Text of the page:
Primates In UK Laboratories Exposed To 'Cruel And Distressing Experiments', Says Cruelty Free International


Large numbers of primates in UK laboratories are being subjected to “cruel and distressing experiments” that are “frivolous”, a leading animal rights organisation has said.

Despite a law that is meant to give special protection to primates, “unnecessary and unjustifiable” tests are still being carried out, according to Cruelty Free International.

A review of experiments conducted on monkeys found that they are still being subjected to “invasive and harmful experiments” contrary to the protection afforded to them under European Union and UK legislation.

Macaques are one of the primates being exposed to 'cruel and distressing experiments', say Cruelty Free International

In addition to this, primates are being used despite alternatives that would be more useful for helping human beings, the group said.

Cruelty Free International's report, called ‘The use of non-human primates in experiments in the UK – unnecessary and unjustifiable’, highlights the scale and impact of primate research in the UK.

Dr Katy Taylor, director of science at Cruelty Free International, said: “Our Report shows that it is still far too easy for these highly intelligent and social animals to be used in extremely cruel and distressing experiments that are wasteful and even frivolous in their design.

“Far from helping produce cures for debilitating human diseases, most of the experiments appear to have minimal benefits for humans and give the impression of having more to do with defending the continued use of primates or satisfying the curiosity of researchers than advancing medical science.”

Dr Taylor said that the alternative methods are available to using primates and other animals such as ethical studies in human volunteers and innovative experiments involving human tissues and cells.

The UK bans the use of Great Apes in research, but scientists are allowed to experiment on other non-human primates, such as macaques and marmosets.

The UK is the third largest user of primates in the EU, using more than 2,000 animals each year, the animal protection, formerly the British Union for the Abolition of Vivisection, said.

Most research continues largely in secrecy in universities, hospitals, contract testing facilities and even government laboratories across the UK, says Cruelty Free International.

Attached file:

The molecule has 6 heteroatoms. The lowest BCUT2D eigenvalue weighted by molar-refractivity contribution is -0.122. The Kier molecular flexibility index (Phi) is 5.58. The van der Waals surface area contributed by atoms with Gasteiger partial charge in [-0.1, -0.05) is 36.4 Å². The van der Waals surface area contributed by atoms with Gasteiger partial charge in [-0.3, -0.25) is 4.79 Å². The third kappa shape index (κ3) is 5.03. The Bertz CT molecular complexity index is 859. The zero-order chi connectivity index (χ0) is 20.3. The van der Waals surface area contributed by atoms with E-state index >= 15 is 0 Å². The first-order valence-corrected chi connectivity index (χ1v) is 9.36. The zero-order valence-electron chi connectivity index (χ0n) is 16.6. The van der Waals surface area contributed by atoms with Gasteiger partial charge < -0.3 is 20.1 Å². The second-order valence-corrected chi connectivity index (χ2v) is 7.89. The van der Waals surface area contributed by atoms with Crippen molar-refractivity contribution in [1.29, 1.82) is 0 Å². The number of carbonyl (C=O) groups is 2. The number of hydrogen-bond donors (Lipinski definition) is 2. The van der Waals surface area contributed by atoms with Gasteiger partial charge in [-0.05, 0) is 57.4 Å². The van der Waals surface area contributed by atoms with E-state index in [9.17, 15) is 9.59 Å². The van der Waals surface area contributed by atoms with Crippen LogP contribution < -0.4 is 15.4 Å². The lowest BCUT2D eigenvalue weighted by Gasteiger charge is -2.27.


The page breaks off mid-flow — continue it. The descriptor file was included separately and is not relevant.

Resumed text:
According to the animal rights group, recent data obtained from 13 large pharmaceutical companies for drug approvals made between 2007 and 2011, found that 95% of drugs fail in human trials because they are not safe or do not work, even though they will have ‘passed’ tests involving non-human primates.

Most of the tests were to assess the long-term toxicity of drugs and their results were generally not published, Cruelty Free International said.

Some of the effects of the tests on the primates allegedly included vomiting, internal bleeding, respiratory distress, fever, weight loss, lethargy, skin problems, organ failure and death.

Primates are used in medical research including HIV/AIDS, Parkinson’s disease, neurological disorders as well as brain and behaviour experiments.

The animals are also used in defence research, whereby primates are infected with deadly diseases as part of a ‘defence’ strategy against bio-terrorist attacks, it is alleged.

Primates used in such research undergo "severe suffering" as some of them may have parts of their brain and nervous system surgically destroyed in order to artificially ‘create’ paralysis and depression, the charity said.

A Home Office spokesman said: “The UK has one of the most comprehensive animal welfare systems in the world to ensure animal testing is carried out humanely and only when necessary.

“Our regulatory system rightly grants non-human primates special protection, and they currently account for less than 0.1% of all licensed animal procedures. However, their highly regulated use has been of great importance in major medical advances such as life-support systems for premature babies and deep-brain stimulation to relieve the symptoms of Parkinson's disease.

“We are working with the scientific community and with international regulators to promote alternative measures that replace, reduce and refine the use of animals in research and testing.”

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